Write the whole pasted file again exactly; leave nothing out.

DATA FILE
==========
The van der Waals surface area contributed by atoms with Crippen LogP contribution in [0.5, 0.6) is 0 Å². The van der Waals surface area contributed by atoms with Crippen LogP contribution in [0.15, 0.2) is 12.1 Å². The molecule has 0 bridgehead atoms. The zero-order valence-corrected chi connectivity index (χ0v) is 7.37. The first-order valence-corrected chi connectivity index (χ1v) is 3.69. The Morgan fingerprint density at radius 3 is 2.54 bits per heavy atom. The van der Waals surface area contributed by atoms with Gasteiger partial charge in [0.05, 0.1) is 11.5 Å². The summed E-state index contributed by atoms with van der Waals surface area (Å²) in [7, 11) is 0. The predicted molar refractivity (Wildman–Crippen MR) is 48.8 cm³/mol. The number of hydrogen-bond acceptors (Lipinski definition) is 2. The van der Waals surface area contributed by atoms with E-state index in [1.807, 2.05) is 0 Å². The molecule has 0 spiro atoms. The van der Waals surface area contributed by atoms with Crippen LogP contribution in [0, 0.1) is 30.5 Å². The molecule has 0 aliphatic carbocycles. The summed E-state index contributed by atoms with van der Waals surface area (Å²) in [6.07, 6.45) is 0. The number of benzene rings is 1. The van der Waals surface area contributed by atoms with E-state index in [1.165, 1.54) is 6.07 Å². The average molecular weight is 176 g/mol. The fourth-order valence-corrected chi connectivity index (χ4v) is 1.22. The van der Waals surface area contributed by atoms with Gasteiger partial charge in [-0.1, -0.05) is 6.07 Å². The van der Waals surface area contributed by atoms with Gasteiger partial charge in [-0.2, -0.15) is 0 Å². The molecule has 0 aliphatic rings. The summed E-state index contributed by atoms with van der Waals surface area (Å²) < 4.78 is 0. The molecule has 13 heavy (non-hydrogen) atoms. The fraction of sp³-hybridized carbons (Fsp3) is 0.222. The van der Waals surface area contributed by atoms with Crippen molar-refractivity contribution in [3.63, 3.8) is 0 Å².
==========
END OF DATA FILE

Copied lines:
The van der Waals surface area contributed by atoms with Crippen LogP contribution in [0.5, 0.6) is 0 Å². The van der Waals surface area contributed by atoms with Crippen LogP contribution in [0.15, 0.2) is 12.1 Å². The molecule has 0 bridgehead atoms. The zero-order valence-corrected chi connectivity index (χ0v) is 7.37. The first-order valence-corrected chi connectivity index (χ1v) is 3.69. The Morgan fingerprint density at radius 3 is 2.54 bits per heavy atom. The van der Waals surface area contributed by atoms with Gasteiger partial charge in [0.05, 0.1) is 11.5 Å². The summed E-state index contributed by atoms with van der Waals surface area (Å²) in [7, 11) is 0. The predicted molar refractivity (Wildman–Crippen MR) is 48.8 cm³/mol. The number of hydrogen-bond acceptors (Lipinski definition) is 2. The van der Waals surface area contributed by atoms with E-state index in [1.807, 2.05) is 0 Å². The molecule has 0 spiro atoms. The van der Waals surface area contributed by atoms with Crippen LogP contribution in [0, 0.1) is 30.5 Å². The molecule has 0 aliphatic carbocycles. The summed E-state index contributed by atoms with van der Waals surface area (Å²) in [6.07, 6.45) is 0. The number of benzene rings is 1. The van der Waals surface area contributed by atoms with E-state index in [1.165, 1.54) is 6.07 Å². The average molecular weight is 176 g/mol. The fourth-order valence-corrected chi connectivity index (χ4v) is 1.22. The van der Waals surface area contributed by atoms with Gasteiger partial charge in [-0.1, -0.05) is 6.07 Å². The van der Waals surface area contributed by atoms with Gasteiger partial charge in [-0.2, -0.15) is 0 Å². The molecule has 0 aliphatic rings. The summed E-state index contributed by atoms with van der Waals surface area (Å²) < 4.78 is 0. The molecule has 13 heavy (non-hydrogen) atoms. The fraction of sp³-hybridized carbons (Fsp3) is 0.222. The van der Waals surface area contributed by atoms with Crippen molar-refractivity contribution in [3.63, 3.8) is 0 Å².